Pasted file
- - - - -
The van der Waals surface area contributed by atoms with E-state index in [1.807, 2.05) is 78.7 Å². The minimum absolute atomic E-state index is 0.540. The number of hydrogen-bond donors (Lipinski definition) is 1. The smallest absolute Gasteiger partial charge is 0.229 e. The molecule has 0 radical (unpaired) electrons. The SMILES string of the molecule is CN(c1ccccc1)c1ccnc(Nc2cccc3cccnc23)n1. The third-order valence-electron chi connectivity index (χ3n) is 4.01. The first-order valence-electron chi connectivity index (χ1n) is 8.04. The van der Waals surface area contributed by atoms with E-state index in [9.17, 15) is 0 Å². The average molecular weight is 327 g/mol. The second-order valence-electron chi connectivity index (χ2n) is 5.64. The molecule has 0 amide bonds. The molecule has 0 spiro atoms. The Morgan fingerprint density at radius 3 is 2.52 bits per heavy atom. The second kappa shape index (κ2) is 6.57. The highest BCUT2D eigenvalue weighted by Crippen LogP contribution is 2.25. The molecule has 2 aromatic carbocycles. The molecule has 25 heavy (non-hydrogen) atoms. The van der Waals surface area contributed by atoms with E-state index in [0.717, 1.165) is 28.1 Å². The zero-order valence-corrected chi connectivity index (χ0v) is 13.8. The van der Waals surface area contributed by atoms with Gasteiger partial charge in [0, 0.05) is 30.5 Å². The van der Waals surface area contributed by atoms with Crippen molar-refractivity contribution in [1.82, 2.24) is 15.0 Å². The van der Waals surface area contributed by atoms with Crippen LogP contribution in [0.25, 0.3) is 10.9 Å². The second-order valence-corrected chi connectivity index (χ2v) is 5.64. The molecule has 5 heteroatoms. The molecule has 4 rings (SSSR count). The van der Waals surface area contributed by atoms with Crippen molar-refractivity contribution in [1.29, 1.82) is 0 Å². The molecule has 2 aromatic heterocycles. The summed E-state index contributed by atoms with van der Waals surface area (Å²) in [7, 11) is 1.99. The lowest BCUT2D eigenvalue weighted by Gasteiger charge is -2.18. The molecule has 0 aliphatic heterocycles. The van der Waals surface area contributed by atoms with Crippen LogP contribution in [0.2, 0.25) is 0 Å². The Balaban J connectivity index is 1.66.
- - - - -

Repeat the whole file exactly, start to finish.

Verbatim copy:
The van der Waals surface area contributed by atoms with E-state index in [1.807, 2.05) is 78.7 Å². The minimum absolute atomic E-state index is 0.540. The number of hydrogen-bond donors (Lipinski definition) is 1. The smallest absolute Gasteiger partial charge is 0.229 e. The molecule has 0 radical (unpaired) electrons. The SMILES string of the molecule is CN(c1ccccc1)c1ccnc(Nc2cccc3cccnc23)n1. The third-order valence-electron chi connectivity index (χ3n) is 4.01. The first-order valence-electron chi connectivity index (χ1n) is 8.04. The van der Waals surface area contributed by atoms with E-state index in [9.17, 15) is 0 Å². The average molecular weight is 327 g/mol. The second-order valence-electron chi connectivity index (χ2n) is 5.64. The molecule has 0 amide bonds. The molecule has 0 spiro atoms. The Morgan fingerprint density at radius 3 is 2.52 bits per heavy atom. The second kappa shape index (κ2) is 6.57. The highest BCUT2D eigenvalue weighted by Crippen LogP contribution is 2.25. The molecule has 2 aromatic carbocycles. The molecule has 25 heavy (non-hydrogen) atoms. The van der Waals surface area contributed by atoms with E-state index in [0.717, 1.165) is 28.1 Å². The zero-order valence-corrected chi connectivity index (χ0v) is 13.8. The van der Waals surface area contributed by atoms with Gasteiger partial charge in [0, 0.05) is 30.5 Å². The van der Waals surface area contributed by atoms with Crippen molar-refractivity contribution in [1.82, 2.24) is 15.0 Å². The van der Waals surface area contributed by atoms with Crippen LogP contribution in [0.25, 0.3) is 10.9 Å². The second-order valence-corrected chi connectivity index (χ2v) is 5.64. The molecule has 5 heteroatoms. The molecule has 4 rings (SSSR count). The van der Waals surface area contributed by atoms with Crippen molar-refractivity contribution in [1.29, 1.82) is 0 Å². The molecule has 2 aromatic heterocycles. The summed E-state index contributed by atoms with van der Waals surface area (Å²) in [7, 11) is 1.99. The lowest BCUT2D eigenvalue weighted by Gasteiger charge is -2.18. The molecule has 0 aliphatic heterocycles. The van der Waals surface area contributed by atoms with Crippen LogP contribution in [0.2, 0.25) is 0 Å². The Balaban J connectivity index is 1.66.